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  • Re: MyFonts and families

    I tend to think of Adobe’s bundling, and their price drops, as a response to Corel and Microsoft. Corel started bundling 830 fonts with CorelDraw in 1990.

    Adobe had their own discounted “Type Sets” collections as early as the summer of 1991, following on the availability of Adobe Type Manager. But they were not quite on the scale of Corel. Corel bundled vastly more fonts than Adobe did (830 vs 220), and kept their old app versions available at substantially lower prices than Adobe charged. Although initially there were some sketchy fonts in Corel's collection, most of the junk was fairly soon replaced by stuff from Bitstream, ITC, and URW. They became a big bundle of good quality fonts that in their previous-release version you could find at a supermarket.
  • Re: Philippine piso symbol U+20B1

    > would a single stroke crossing the counter be preferable?

    I think consistency is important in such symbols.

    If I were forced to make a double-bar one, I would make the head of the "P" as large as possible; to me it doesn't have to match the actual "P".
  • Re: The Invention of the Arabic Typewriter

  • Re: Is there any harm done if I use a hyphen in a font name?

    A hyphen has a specific meaning within a font's PostScript name ID, so having a hyphen elsewhere in the name can be a problem: you'd have to omit it from the PS name, and could end up with that name being displayed in some situations, as 'gluk' noted. 
  • Re: Out of print books

    Well I think that the AmazonUK entry was a mistake, they said it would take a month to deliver it and now the delivery has been put back another month. Also the Amazon original price version has been removed (only resellers on the page now).
  • Re: Is there any harm done if I use a hyphen in a font name?

    I  named my one font "DigitaltS-Lime" and found that some programs (for example Scribus) treat part after hyphen as a style name ("Lime").

  • Re: The Invention of the Arabic Typewriter

    Thanks for that link, Hrant. Like much else on Typophile, I had completely forgotten posting that.
  • The Invention of the Arabic Typewriter

    Books and web pages frequently include tables of the four different versions of each letter of the Arabic alphabet, initial, final, medial, and isolated. This does not do justice to the Naksh script; although it is not as different from the Latin script in its requirements as Nastaliq, some features of even this script were discarded to allow Western typesetting equipment to be used for Arabic.

    In a discussion some time ago on Typophile, I mentioned that on a typewriter, the four forms of Arabic letters are reduced to two, since the line joining two letters can be associated with the first letter in its entirety. This is because kerning is no problem with a typewriter, and letters can overprint each other, unlike the case with metal type.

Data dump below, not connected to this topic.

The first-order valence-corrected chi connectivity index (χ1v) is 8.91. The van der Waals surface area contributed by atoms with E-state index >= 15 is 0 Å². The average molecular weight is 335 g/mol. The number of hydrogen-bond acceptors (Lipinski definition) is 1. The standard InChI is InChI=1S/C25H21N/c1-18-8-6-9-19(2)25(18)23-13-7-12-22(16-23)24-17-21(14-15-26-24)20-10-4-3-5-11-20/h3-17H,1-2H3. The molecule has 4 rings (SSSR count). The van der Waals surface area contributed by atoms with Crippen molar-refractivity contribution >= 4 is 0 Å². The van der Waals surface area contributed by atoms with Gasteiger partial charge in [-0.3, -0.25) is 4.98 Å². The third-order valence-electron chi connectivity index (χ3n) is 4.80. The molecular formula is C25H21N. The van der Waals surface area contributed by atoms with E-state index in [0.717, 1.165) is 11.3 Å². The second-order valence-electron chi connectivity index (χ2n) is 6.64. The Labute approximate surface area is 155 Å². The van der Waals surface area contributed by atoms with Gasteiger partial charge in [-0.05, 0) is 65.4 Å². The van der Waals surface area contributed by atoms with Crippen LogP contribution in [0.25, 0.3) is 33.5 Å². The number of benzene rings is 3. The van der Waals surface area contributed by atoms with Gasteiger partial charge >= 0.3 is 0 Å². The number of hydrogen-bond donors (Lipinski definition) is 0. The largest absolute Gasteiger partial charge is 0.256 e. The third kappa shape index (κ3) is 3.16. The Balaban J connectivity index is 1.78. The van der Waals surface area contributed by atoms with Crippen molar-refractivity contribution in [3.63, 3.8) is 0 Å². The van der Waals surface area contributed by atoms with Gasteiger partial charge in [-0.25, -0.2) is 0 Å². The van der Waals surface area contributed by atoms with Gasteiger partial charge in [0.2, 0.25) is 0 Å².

I have now found more information about this. It turns out that the reduction of the letters of the Arabic alphabet to two basic forms for a typewriter was described in U.S. Patent 637,109, issued to Selim Haddad of Cairo, Egypt, then in the Turkish Empire, on November 14, 1899.
  • Re: Jardin Solid

    The steepness of the serifs on E, F, L, T, Z seem a bit out of sync with those on C, G, S. I would make them all the same, maybe also the serif on the inside of the G. Digits 5 and 7 suffer from the same steep serif problem. 

    The Q could use a bit more of a tail. 


  • Re: MyFonts and families

    I don't know if it's really a race to the bottom unless we're sacrificing quality on the way. If I sell a typeface family for $100 to 10 people, $10 to 100 people or $1 to 1000 people, it doesn't make me want to make me cut corners on the next product any more or less. I get paid just as much in all 3 scenarios.

    ...
    I'm really thinking that bundles and deep discounting aren't a problem at all, they're a symptom of something. Does this happen in other fields? Any economists care to explain this phenomenon? I want to art college so I have no idea what I'm talking about.
    Well, speaking as a type designer who is also an MBA....

    What you say would be true, only if the price elasticity of demand is non-linear and makes *exactly* the right curve. In general, for most products and services, this is not the case. That is, it would be unlikely, a massive coincidence, for any particular good if the price elasticity curve happens to be shaped such that there is no profit-maximizing price and all points are equal.

    Note: don't forget the Cost of Goods Sold (COGS). That's why I wrote profit-maximizing rather than revenue-maximizing. If you have 1000 customers instead of 10, don't you think you might have higher support costs?

    We also have at least some experience with price changes for fonts. When font prices dropped in the early-mid 90s, thanks to Microsoft and Corel, profits plummeted. Adobe laid off half their type staff in 1994. So I am at least provisionally suspicious that further price drops are good for font revenue—although I will be the first to say that it may vary depending on what part of the market you're operating in.